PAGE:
Miss Obanure Oluwanifemi Fiyinfoluwa’s presence on social media has built for her a community of friends who daily look forward to her comical posts on her Facebook wall. But behind the screen is a very serious, diligent lady in business of fabrics and associated interests. Born to a legal practitioner father, Fiyin is a graduate of English and Literary Studies from the University of Abuja and example of young graduate not disposed to combing offices for paid jobs that, according to them, would tie them to monthly remuneration. She hails from Iyara, Ijumu Local Government Council in Kogi State. Before her admission into the Uniabuja, she had earlier attended the Heritage International School, Egbe, Kogi State, the Federal Government Girls College, Kabba and CHS Iyara. She speaks with The Tabloid.net on her foray into entrepreneurship. Excerpts
How did you find yourself in business?
I juggled school and my business for years. I started selling vintage, bags and sunglasses in my 100 level but it was difficult because I was not so confident, and I didn’t know people would actually want to get anything from me. The sales was a bit slow and overwhelming. A lot of people were owing me. Later, my sister introduced me to fabric business.
How did that start?
We started selling plain and pattern. We would post on facebook. People started patronizing us. Few months later, We switched to selling senator materials. My sister stopped selling, then I took over fully. All thanks to my supplier Mrs Folashade. I put in extra effort to work on my social media pages because I needed a name outside school. With the help of God and my Facebook family, I was able to achieve a lot in my business.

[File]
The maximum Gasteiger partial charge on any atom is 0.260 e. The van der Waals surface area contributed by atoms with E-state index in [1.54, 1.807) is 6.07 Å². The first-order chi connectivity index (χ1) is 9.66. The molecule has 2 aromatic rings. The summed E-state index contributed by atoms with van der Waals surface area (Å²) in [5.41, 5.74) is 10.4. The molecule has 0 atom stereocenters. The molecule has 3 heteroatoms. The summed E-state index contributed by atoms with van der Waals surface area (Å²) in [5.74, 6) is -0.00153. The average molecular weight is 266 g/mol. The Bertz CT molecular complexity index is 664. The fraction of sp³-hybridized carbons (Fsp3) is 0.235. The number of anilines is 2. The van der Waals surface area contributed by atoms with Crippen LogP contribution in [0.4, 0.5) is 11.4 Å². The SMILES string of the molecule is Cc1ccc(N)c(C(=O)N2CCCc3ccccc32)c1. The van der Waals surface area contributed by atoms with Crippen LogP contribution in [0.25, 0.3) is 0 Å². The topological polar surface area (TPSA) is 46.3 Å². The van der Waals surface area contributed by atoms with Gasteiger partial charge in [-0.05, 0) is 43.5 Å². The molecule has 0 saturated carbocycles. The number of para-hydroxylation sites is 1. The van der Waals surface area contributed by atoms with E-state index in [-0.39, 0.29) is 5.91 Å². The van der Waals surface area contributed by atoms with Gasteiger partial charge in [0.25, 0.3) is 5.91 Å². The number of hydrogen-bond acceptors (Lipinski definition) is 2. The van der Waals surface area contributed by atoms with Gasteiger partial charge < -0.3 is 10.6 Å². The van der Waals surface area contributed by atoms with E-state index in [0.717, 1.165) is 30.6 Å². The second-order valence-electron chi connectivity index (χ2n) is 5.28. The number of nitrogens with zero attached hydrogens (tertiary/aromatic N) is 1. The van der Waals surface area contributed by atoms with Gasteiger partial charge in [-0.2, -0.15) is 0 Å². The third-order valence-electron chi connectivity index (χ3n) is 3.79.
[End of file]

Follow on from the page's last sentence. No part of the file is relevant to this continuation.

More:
Did you actually dream to go into business?
No, I never dreamt of being into business, Infact, I wanted to be a Lawyer just like my Dad but as fate would have it; circumstances of life and deeper understanding about my immediate environment pushed me into business.
Don’t you want a paid job?
Of course, I do, just like every other Nigerian youths, but reverse is the case, and I have never regreted it.
Had you got a paid job before?
No. I have never worked anywhere before. The only paid job I ever got is from my business.
What are challenges you have faced in your job?
I face numerous challenges daily. One of the challenges I face daily is logistics. Selling online is a good business, but making deliveries to customers can be a nightmare. Online busineses have suffered setbacks from mishandling of goods by drivers and dispatch riders. They are bent on ruining business owners. They frustrate the heck out of me most times and they are unpredictable. But like the Yoruba says: “Omo buruku lojo ti e”. Despite the fact that they are the chief tester of our patience, we can’t do without them. Secondly, inadequate and expert fashion designer. The demands I got daily is skyrocketing and I don’t have enough machineries to meet up with the demands. Therefore, mosttimes, we couldn’t meet up with the target and it’s appalling but I am very optimistic. Lastly, The attitude of the customers. Although there is a saying that “customers are always right” despite the fact that we always strive to satisfy them, few of them tend to make our efforts worthless. We are coping. We are also getting used to them.